Various finds and ruminations on … 4

Climate Change 4

Yes, I’m afraid so. And some are really basic things that have occurred to me as a layperson as I have pondered quite a few views since last posting on this. I’ve been storing my finds on Google. So before I purge the favourites, I’ll share a few with you.

1. Why climate realists and skeptics talk past each other

There does seem to be a lot of that going on…

Truth be told, I’m more interested in people who are overcoming barriers to progress than in the endless “does global warming exist?” debates. When your house is on fire, at some point you stop arguing with someone who says there’s no fire, and you focus on getting your family out. Or if the house is an inescapable planet, you get to work dousing the fire.

But … there’s this awesome metaphor in The Economist that’s useful for understanding how climate realists and skeptics talk past each other. It goes like this: If you view climate science as a jigsaw puzzle, the full picture becomes clear once you’ve got most pieces in place. A loose piece here and there doesn’t obscure the whole picture. If it’s a kitten in a laundry basket you’re looking at, you can be sure it’s a kitten in a laundry basket with only 90 percent of the pieces in place.

On the other hand, if you view climate science as a house of cards, with each piece dependent on another piece, one loose card can topple the whole apparatus. (The chain is only as strong as its weakest link, to add yet another metaphor.) So the improper emails at the heart of the “climategate” uproar or one incorrect report on Himalayan glaciers can seem like a fatal blow, even though the body of scientific work confirming climate change vastly outweighs them.

I find this illuminating. Understanding the difference between jigsaw people and house-of-cards people doesn’t resolve their disagreements. But it’s useful to see how they’re working off different metaphors. And The Economist’s thorough overview of climate science makes a strong case for why the jigsaw metaphor is the more appropriate one…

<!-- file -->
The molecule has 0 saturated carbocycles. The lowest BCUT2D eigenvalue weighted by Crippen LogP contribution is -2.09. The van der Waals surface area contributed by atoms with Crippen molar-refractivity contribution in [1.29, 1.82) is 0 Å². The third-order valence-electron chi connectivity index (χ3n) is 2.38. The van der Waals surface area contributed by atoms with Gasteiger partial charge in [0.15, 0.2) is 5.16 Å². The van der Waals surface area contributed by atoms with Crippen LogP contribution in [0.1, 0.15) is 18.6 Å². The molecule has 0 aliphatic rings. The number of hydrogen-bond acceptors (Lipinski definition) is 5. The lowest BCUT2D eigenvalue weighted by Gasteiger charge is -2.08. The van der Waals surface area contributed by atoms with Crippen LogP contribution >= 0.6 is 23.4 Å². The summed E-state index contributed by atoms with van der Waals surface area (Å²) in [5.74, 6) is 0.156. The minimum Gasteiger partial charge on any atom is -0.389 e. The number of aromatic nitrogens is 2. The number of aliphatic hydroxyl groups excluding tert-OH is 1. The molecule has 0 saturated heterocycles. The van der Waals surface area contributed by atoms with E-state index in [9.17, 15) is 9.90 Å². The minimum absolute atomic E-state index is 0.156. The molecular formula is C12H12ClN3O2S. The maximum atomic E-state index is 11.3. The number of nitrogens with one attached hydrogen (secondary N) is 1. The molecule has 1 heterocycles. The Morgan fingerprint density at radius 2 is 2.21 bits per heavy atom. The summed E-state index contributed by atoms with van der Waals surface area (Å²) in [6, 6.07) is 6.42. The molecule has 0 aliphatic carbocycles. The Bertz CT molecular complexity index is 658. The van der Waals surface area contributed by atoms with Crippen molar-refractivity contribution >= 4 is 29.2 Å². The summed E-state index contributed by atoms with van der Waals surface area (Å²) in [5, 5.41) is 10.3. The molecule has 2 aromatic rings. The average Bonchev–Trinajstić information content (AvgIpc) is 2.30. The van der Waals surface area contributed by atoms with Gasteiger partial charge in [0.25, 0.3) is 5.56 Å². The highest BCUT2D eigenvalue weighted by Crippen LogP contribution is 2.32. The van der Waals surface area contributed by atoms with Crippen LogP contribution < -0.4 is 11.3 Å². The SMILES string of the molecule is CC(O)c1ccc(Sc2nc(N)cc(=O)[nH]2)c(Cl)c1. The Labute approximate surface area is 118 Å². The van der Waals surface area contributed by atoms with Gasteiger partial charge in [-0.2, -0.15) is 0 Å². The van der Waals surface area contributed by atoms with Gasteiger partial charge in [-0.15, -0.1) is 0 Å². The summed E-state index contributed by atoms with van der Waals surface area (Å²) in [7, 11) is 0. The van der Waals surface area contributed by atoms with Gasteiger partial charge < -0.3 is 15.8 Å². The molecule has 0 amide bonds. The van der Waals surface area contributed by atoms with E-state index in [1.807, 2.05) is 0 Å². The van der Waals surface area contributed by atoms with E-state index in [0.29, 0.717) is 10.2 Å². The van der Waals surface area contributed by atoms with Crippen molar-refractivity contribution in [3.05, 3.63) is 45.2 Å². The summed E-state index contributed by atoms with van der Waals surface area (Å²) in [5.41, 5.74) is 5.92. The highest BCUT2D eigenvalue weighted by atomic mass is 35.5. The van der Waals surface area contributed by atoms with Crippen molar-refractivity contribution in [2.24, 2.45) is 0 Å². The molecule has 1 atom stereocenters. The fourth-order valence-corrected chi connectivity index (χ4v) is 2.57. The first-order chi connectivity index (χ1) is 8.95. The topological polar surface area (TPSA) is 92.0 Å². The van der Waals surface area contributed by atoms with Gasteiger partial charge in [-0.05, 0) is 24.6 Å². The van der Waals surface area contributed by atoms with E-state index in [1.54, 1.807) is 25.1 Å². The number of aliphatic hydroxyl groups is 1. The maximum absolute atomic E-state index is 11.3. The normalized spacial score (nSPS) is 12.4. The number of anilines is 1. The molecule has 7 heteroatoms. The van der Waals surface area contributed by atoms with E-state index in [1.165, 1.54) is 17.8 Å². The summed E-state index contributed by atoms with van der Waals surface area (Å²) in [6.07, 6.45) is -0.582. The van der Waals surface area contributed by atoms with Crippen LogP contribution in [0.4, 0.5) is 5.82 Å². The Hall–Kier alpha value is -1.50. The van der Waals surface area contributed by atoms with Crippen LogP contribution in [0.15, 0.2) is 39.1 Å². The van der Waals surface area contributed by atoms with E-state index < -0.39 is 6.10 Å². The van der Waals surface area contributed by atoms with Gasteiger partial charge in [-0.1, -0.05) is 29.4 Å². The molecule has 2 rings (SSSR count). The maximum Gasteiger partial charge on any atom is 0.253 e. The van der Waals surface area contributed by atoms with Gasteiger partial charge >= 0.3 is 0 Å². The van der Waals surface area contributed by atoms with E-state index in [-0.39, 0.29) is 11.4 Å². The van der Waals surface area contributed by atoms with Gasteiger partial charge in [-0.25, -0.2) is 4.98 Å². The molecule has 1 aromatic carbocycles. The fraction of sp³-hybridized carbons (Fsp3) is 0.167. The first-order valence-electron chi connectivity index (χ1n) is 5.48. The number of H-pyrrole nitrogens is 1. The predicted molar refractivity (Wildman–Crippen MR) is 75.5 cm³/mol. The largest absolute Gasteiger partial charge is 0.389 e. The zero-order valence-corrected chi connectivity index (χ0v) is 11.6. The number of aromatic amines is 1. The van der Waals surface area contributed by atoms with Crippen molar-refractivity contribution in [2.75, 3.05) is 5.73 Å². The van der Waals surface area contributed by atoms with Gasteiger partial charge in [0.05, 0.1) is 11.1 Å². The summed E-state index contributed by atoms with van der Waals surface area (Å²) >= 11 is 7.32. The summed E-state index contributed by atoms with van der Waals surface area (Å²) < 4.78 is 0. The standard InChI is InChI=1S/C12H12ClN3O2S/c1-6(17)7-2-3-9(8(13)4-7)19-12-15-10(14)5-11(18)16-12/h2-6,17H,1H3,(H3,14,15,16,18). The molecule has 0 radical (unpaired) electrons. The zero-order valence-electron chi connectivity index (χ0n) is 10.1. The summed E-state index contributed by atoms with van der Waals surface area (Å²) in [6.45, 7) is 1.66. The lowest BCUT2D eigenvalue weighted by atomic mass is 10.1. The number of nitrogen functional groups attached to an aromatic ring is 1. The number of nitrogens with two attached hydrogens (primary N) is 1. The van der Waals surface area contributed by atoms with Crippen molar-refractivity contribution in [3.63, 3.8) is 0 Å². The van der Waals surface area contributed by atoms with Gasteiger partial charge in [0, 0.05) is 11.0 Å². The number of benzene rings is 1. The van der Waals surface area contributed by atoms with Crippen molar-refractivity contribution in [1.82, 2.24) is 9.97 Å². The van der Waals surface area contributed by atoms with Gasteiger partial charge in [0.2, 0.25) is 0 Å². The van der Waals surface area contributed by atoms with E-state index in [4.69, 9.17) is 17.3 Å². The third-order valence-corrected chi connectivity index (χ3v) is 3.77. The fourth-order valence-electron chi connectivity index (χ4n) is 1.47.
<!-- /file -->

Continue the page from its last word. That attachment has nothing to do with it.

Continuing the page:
2. An example of a politically corrupted source?

Ever been to the “denialist” site Global What, from the title, might you have thought it was? Well, objectivity isn’t its long suit. In fact, it is instructive to follow the tabs at the top of the site to the CAP Project.

CEI’s CAP project (“Control Abuse of Power”) aims to fight unaccountable government power.

In recent decades, government has increasingly assumed tax and regulatory powers that impact consumers and businesses nationwide. But many of those important policy decisions are made independently of lawmakers and voters. The $240 billion tobacco deal, for example, was made by state attorneys general and major tobacco companies– not by legislators at the federal or state level. And the PCAOB is comprised of regulators who are unaccountable to the president or Congress or the businesses they regulate.

Unfortunately, businesses are often fearful of incurring the wrath of government officials and regulators. And average citizens are often ill-equipped to wage expensive and complicated challenges to such government abuse of power. But such massive use and abuse of government power cannot be left unchecked.

CAP pursues its mission through public education, regulatory interventions, litigation, and policy research.

The project’s initial targets are the 1998 tobacco settlement and the Public Company Accounting Oversight Board (PCAOB). CEI has mounted constitutional legal challenges to both the tobacco settlement and the PCAOB in an effort to restore power and accountability to the people.